While my running evolved over the first four years, one thing stayed the same. I did not run in the winter. Something about the temperatures dipping below 5C just turned me right off the sport and had me indoors until the following spring. This winter, however, I was able to put that behind me and run right into the depths of January and February. This new found love of cold weather activity sparked a new interest which made use of the snowy, slippery terrain; snow shoeing.
It started by chance. Early in the winter a buddy had bugged me to try cross-country skiing with him. I did... and I hated it. I had trouble staying on my feet and even when I could I must have looked like a drunk flamingo. He saw my struggles and recommended we try something with a lesser learning curve for the rest of the afternoon, so we strapped on some snow shoes and headed for the trail.
Fast forward two months and I now own my own pair of snow shoes (Atlas 9-series), and have been out on many adventures both back-trail and urban. My first big run was High Falls trail in the southern tip of Algonquin Park's panhandle. Great views of a mostly frozen river/waterfall and beautiful forest scenery. Algonquin is one of my favourite places to visit, and the snowy winter setting puts a fresh spin on it.
|First snow shoe adventure near Barrie, Ontario|
|High Falls Trail - Algonquin Park|
|Moose sighting after leaving the High Falls trail|
Not being able to 'get away' every weekend however has forced me to track down some great urban snow shoeing. I explored the parklands of my own neighbourhood here in Mississauga and while there were no wild life sightings, I had myself a great view of a passing GO Train. I feel as though you don't really know even your own neighbourhood unless it is explored outside of a car. In the summer this can be done on a bike or even on foot, but in the winter time snow shoeing is a fantastic option.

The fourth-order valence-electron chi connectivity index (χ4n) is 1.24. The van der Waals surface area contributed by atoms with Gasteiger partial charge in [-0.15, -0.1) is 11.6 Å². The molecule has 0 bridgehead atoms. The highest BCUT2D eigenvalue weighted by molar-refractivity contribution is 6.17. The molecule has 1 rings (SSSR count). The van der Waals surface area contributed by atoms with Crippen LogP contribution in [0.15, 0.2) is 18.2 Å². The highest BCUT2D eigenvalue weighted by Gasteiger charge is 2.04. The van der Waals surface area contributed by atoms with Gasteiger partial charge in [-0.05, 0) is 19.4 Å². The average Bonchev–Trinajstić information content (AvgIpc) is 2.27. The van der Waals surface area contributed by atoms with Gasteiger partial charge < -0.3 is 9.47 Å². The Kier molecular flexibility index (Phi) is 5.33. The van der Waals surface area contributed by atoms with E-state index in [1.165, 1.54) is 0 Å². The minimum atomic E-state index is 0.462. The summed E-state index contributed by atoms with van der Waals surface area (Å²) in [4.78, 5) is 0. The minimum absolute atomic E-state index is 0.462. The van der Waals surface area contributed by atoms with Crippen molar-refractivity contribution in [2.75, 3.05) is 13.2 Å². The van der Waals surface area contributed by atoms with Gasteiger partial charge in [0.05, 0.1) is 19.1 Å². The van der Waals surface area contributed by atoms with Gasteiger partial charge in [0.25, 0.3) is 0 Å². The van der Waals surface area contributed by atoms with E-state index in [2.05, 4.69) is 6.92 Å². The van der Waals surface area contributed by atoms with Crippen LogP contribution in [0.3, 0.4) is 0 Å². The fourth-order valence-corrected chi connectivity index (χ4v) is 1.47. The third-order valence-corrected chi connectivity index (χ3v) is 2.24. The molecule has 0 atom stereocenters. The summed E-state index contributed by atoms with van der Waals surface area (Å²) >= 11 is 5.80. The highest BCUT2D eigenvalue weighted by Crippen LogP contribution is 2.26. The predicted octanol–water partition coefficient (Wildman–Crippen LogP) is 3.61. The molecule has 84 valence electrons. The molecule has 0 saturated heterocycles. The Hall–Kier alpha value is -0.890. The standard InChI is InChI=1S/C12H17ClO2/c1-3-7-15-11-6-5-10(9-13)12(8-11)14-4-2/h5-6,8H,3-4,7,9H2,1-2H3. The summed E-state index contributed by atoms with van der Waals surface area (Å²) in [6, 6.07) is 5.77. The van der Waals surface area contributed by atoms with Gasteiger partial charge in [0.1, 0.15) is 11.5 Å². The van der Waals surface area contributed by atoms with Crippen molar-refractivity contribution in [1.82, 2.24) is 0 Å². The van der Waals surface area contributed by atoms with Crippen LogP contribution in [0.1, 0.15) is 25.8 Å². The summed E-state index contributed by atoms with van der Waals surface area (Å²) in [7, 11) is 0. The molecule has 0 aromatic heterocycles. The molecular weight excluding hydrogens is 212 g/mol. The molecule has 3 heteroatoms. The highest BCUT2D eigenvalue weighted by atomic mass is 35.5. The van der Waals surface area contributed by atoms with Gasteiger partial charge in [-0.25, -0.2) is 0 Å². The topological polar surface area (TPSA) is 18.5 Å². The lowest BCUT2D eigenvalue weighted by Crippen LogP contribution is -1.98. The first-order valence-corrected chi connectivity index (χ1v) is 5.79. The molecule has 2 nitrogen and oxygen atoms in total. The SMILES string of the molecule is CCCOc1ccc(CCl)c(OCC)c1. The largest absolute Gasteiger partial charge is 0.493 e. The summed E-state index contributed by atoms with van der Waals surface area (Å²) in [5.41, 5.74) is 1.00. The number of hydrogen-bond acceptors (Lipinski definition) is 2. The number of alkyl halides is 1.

|Loving my Atlas snow shoes|
Many chilly Sunday mornings have been spent with my father-in-law in Brampton trekking across several city parks. We cruise through thick powdery snow that boots alone wouldn't dream of, passing by small half-frozen duck-filled ponds. These trips even include a bit of urban exploration checking out an abandoned highway overpass which had been decommissioned since the closing of a quarry many years earlier.
|Urban exploration - a decommissioned highway overpass|
While snow shoeing doesn't offer the adrenaline of snowboarding or downhill skiing, it is a great (affordable!) winter sport for those looking to explore nature, see their own local park from a new perspective or even just keep up with that outdoor cardio in the harsh Canadian winter. Just remember to layer up!
Note - For those who like to track progress I highly recommend the Strava app/site. It is great for running, cycling and even has an option to track other types of movement like snow shoeing.
Mike @ Palms & Pints